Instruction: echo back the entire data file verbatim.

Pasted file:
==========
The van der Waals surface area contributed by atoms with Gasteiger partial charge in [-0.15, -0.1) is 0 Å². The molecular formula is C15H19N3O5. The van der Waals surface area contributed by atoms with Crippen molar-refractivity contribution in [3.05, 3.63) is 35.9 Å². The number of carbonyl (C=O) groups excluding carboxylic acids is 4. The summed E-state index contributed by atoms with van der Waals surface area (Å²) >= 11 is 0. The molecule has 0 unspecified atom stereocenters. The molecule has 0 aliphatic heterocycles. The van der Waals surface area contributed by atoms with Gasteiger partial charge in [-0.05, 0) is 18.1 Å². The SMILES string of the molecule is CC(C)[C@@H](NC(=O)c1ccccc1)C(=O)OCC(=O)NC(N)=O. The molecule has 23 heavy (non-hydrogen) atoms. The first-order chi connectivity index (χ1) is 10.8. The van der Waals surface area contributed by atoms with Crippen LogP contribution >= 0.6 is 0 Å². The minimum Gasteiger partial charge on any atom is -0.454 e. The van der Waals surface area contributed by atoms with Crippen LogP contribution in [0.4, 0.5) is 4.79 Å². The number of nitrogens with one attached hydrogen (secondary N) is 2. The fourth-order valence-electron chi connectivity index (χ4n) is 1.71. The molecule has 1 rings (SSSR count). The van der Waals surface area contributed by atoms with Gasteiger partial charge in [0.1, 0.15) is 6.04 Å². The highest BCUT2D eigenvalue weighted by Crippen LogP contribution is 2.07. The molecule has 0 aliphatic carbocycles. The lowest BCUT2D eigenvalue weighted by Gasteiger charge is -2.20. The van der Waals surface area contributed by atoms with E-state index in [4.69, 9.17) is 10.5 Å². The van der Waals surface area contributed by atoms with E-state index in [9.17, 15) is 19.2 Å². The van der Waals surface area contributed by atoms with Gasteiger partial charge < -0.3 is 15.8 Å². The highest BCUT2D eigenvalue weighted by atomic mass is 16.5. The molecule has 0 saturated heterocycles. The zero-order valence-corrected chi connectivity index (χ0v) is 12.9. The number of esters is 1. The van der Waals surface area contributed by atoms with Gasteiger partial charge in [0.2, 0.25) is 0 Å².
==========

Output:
The van der Waals surface area contributed by atoms with Gasteiger partial charge in [-0.15, -0.1) is 0 Å². The molecular formula is C15H19N3O5. The van der Waals surface area contributed by atoms with Crippen molar-refractivity contribution in [3.05, 3.63) is 35.9 Å². The number of carbonyl (C=O) groups excluding carboxylic acids is 4. The summed E-state index contributed by atoms with van der Waals surface area (Å²) >= 11 is 0. The molecule has 0 unspecified atom stereocenters. The molecule has 0 aliphatic heterocycles. The van der Waals surface area contributed by atoms with Gasteiger partial charge in [-0.05, 0) is 18.1 Å². The SMILES string of the molecule is CC(C)[C@@H](NC(=O)c1ccccc1)C(=O)OCC(=O)NC(N)=O. The molecule has 23 heavy (non-hydrogen) atoms. The first-order chi connectivity index (χ1) is 10.8. The van der Waals surface area contributed by atoms with Crippen LogP contribution >= 0.6 is 0 Å². The minimum Gasteiger partial charge on any atom is -0.454 e. The van der Waals surface area contributed by atoms with Crippen LogP contribution in [0.4, 0.5) is 4.79 Å². The number of nitrogens with one attached hydrogen (secondary N) is 2. The fourth-order valence-electron chi connectivity index (χ4n) is 1.71. The molecule has 1 rings (SSSR count). The van der Waals surface area contributed by atoms with Gasteiger partial charge in [0.1, 0.15) is 6.04 Å². The highest BCUT2D eigenvalue weighted by Crippen LogP contribution is 2.07. The molecule has 0 aliphatic carbocycles. The lowest BCUT2D eigenvalue weighted by Gasteiger charge is -2.20. The van der Waals surface area contributed by atoms with E-state index in [4.69, 9.17) is 10.5 Å². The van der Waals surface area contributed by atoms with E-state index in [9.17, 15) is 19.2 Å². The van der Waals surface area contributed by atoms with Gasteiger partial charge < -0.3 is 15.8 Å². The highest BCUT2D eigenvalue weighted by atomic mass is 16.5. The molecule has 0 saturated heterocycles. The zero-order valence-corrected chi connectivity index (χ0v) is 12.9. The number of esters is 1. The van der Waals surface area contributed by atoms with Gasteiger partial charge in [0.2, 0.25) is 0 Å².